The Energy Policy Act also shifts responsibility for environmental review and regulation from the federal to tribal governments. This, too, was promoted under the auspices of increasing tribal sovereignty, but it doesn’t take a genius to know that Native Americans won’t be any more successful in regulating the energy industry than the US government, a host of well-funded environmental groups, and the UN have been. In fact, it probably only takes a village-variety idiot to comprehend the predictably disastrous outcome of this shift for Native Americans.

It’s hard to believe, in light of the relevant history, that an ever-avaricious energy industry—which has been all too willing to play a game of planetary ecological brinksmanship in the name of profit—places any value on tribal sovereignty unless there’s a way to exploit it. It’s hard to believe, after hundreds of years of plunder and unaccountability, that further deregulation, coupled with economic incentives, and even with the participation of some well-meaning “green” players on the field, is going to deliver anything but the predictable domination of Native Americans by white European economic powers.

In fact, I’ll go out on a limb and say that the emerging Native American energy infrastructure looks more like the beginnings of a new rush on Indian lands than it does the advent of any kind of brave new sovereign era.

But don’t take my word for it. Take it from Billy Connelly, the senior advisor on marketing and communications for NativeEnergy, the company, you’ll recall, that helped usher in the dawn of this renewable energy rush. When asked during a March 2006 phone interview why the demonstration of a potentially viable renewable energy economy on Native American lands wasn’t simply an example of small businesses laying the groundwork for the eventual control and megaprofits of major corporations, Connelly sighed and said simply, “I’d be pleasantly surprised if this didn’t follow that age-old pattern.”

Perhaps, at a minimum, tribes can attain a modicum of energy independence from the development of wind, solar, and other renewable energy infrastructure on their lands. And there may well be a way to ride Native American renewable energy resources to a future of true tribal sovereignty. But it won’t come from getting into bed with, and becoming indebted to, the very industry currently driving the planet to its doom.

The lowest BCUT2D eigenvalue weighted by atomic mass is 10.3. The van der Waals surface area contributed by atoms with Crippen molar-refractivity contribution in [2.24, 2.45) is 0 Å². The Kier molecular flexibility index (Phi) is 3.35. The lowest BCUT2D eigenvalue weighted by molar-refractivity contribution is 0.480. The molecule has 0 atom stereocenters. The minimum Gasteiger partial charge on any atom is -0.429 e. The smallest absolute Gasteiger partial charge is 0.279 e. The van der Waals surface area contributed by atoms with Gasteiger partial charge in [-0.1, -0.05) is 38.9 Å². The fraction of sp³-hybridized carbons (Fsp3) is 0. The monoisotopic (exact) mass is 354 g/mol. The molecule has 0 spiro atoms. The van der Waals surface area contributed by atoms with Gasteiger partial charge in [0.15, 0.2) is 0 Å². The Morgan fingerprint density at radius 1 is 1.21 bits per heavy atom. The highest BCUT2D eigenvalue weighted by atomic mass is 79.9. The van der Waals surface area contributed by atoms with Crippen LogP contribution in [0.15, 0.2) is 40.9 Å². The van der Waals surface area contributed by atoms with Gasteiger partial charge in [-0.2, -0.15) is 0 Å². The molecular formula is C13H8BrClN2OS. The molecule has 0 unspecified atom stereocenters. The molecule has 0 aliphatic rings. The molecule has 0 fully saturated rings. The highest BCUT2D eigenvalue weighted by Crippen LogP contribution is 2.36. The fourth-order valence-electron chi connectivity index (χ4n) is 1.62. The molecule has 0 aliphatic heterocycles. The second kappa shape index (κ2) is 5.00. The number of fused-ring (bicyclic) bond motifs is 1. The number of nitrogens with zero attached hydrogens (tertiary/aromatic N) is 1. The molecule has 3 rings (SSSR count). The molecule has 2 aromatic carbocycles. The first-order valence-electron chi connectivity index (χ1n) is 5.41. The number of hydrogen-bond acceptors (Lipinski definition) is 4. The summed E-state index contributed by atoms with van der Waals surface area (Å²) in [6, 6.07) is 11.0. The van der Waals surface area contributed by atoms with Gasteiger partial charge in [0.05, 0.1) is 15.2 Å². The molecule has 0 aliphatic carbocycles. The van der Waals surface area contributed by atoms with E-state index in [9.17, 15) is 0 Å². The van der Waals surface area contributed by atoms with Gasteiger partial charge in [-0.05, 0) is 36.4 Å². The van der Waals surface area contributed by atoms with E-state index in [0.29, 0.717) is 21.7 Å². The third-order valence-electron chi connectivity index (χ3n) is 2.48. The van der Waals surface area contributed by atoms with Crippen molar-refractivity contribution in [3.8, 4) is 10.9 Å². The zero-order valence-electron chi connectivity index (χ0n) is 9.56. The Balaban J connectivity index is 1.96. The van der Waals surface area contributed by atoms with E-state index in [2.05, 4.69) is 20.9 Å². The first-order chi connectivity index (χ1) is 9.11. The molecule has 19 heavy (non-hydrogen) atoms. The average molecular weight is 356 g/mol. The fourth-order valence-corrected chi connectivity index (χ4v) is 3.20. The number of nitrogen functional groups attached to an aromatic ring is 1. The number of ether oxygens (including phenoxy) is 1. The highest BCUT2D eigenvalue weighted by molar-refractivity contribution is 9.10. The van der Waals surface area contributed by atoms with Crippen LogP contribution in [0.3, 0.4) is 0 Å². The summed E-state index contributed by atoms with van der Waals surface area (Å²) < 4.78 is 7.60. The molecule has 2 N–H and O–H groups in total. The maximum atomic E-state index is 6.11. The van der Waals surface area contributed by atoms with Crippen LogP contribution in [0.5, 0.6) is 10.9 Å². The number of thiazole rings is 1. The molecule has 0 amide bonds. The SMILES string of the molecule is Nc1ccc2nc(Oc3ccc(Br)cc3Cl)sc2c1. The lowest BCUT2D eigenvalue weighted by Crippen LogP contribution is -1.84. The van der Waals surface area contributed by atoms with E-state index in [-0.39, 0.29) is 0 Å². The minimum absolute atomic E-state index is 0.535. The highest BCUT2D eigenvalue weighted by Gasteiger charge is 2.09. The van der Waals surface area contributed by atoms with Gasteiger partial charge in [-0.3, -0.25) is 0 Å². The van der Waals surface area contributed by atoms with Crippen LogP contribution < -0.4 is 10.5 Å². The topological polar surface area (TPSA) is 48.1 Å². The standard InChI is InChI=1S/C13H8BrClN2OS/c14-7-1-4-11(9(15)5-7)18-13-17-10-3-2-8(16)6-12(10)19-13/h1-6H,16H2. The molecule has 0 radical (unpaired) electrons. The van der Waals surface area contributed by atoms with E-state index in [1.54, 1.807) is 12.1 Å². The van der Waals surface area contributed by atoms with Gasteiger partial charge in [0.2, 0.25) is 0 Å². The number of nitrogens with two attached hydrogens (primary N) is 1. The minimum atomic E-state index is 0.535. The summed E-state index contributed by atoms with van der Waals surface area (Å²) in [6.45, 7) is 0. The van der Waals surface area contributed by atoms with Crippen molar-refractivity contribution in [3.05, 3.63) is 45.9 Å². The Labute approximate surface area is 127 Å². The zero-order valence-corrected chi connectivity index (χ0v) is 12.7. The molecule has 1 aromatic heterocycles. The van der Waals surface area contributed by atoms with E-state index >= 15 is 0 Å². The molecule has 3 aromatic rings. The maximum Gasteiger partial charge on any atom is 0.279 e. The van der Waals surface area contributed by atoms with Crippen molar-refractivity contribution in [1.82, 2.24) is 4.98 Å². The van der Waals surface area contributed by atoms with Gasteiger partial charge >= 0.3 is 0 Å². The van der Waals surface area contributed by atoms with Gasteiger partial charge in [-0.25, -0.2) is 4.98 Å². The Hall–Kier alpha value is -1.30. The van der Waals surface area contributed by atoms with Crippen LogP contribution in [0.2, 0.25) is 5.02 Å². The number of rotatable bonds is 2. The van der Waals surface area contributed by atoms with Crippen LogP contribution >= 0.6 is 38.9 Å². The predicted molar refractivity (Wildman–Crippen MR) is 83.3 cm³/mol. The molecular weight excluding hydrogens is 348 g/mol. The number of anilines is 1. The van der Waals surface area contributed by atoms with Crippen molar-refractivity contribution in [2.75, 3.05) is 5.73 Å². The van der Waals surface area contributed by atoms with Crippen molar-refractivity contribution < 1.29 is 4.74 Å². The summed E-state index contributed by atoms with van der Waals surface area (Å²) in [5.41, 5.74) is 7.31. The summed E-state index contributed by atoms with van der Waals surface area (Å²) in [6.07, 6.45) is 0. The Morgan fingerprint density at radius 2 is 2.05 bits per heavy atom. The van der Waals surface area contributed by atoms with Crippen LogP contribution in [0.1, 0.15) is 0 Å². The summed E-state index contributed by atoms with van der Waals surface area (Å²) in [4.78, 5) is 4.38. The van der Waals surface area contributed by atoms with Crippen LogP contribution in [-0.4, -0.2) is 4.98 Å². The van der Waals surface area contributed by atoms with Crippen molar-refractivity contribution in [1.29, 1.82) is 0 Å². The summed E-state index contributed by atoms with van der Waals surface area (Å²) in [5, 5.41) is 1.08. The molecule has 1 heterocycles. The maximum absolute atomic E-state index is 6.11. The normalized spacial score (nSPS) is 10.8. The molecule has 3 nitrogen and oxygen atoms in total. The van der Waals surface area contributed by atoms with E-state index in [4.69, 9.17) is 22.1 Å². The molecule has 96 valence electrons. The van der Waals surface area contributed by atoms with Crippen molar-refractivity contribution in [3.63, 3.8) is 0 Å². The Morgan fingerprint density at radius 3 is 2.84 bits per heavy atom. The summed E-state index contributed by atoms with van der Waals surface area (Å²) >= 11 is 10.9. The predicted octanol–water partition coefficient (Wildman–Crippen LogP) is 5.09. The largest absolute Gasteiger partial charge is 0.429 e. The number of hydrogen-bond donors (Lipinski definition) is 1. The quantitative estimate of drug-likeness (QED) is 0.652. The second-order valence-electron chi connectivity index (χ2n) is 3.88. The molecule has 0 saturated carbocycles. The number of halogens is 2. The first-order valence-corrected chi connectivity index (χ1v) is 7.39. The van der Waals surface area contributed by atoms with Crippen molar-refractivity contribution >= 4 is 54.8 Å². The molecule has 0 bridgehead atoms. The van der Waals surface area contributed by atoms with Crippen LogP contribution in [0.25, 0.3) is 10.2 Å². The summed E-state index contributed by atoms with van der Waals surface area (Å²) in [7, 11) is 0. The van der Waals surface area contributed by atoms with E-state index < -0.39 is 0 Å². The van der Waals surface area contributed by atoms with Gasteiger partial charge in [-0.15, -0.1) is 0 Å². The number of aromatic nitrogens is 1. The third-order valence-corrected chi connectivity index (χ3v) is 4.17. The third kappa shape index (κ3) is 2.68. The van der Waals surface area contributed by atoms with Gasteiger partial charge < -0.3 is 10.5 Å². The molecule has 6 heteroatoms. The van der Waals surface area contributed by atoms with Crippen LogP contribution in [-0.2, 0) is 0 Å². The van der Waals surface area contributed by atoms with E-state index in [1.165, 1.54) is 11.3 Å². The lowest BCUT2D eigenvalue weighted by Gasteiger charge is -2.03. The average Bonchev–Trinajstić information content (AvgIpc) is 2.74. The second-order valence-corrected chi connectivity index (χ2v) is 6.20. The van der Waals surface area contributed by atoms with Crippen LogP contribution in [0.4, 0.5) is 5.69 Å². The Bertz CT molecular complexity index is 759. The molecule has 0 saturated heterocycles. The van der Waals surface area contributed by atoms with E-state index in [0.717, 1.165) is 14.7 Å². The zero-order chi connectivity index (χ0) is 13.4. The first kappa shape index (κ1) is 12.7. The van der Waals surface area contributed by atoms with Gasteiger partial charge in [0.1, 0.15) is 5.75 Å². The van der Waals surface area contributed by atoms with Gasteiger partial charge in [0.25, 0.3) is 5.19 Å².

Body of (Written) Work

Here is a fairly comprehensive archive of work by Brian Awehali.


FEATURES | ESSAYS | INTERVIEWS| LiP: INFORMED REVOLT


FEATURES

» Drift to Live: Words with China’s People’s Historian, Liao Yiwu
“Why should the government fear me?” says Liao smiling, the first day we meet, along with an interpreter and several of his writer friends, at a riverside teahouse outside of Chengdu, in Sichuan province. “I’m just a guy who tells stories…”
:: Counterpunch :: April 2011

» China’s Underground Historian
Liao Yiwu may be the most censored writer in China. His work has been translated into several languages and has enjoyed international critical acclaim, yet in his hometown of Chengdu, where his books are banned, he’s virtually unknown.
:: The Progressive :: April 2011

» Mongolia’s Wilderness Threatened by Mining Boom
Multinational mining companies eye Mongolia’s earthy fortunes
:: Earth Island Journal / Guardian (UK) / Third World Resurgence (Malaysia)/ Ger (Denmark) :: 2010-11

» Native Energy Futures
Renewable Energy, Actual Sovereignty & the New Rush on Indian Lands
:: LiP :: 2006 :: Project Censored award winner :: PDF version

» Trust Us, We’re the Government
How to Make $137 Billion of Indian Money Disappear
:: Alternet :: 2002 :: Project Censored award winner

» The Bureau of Indian Affairs’ $100-Billion Shell Game
:: Z Magazine (cover) :: April 2002 :: with Silja Talvi

» Broken Promises
Government malfeasance continues in landmark Indian Trust case
:: ColorsNW :: 2003 :: Society of Professional Journalists award-winner :: with Silja Talvi

» New World Disorder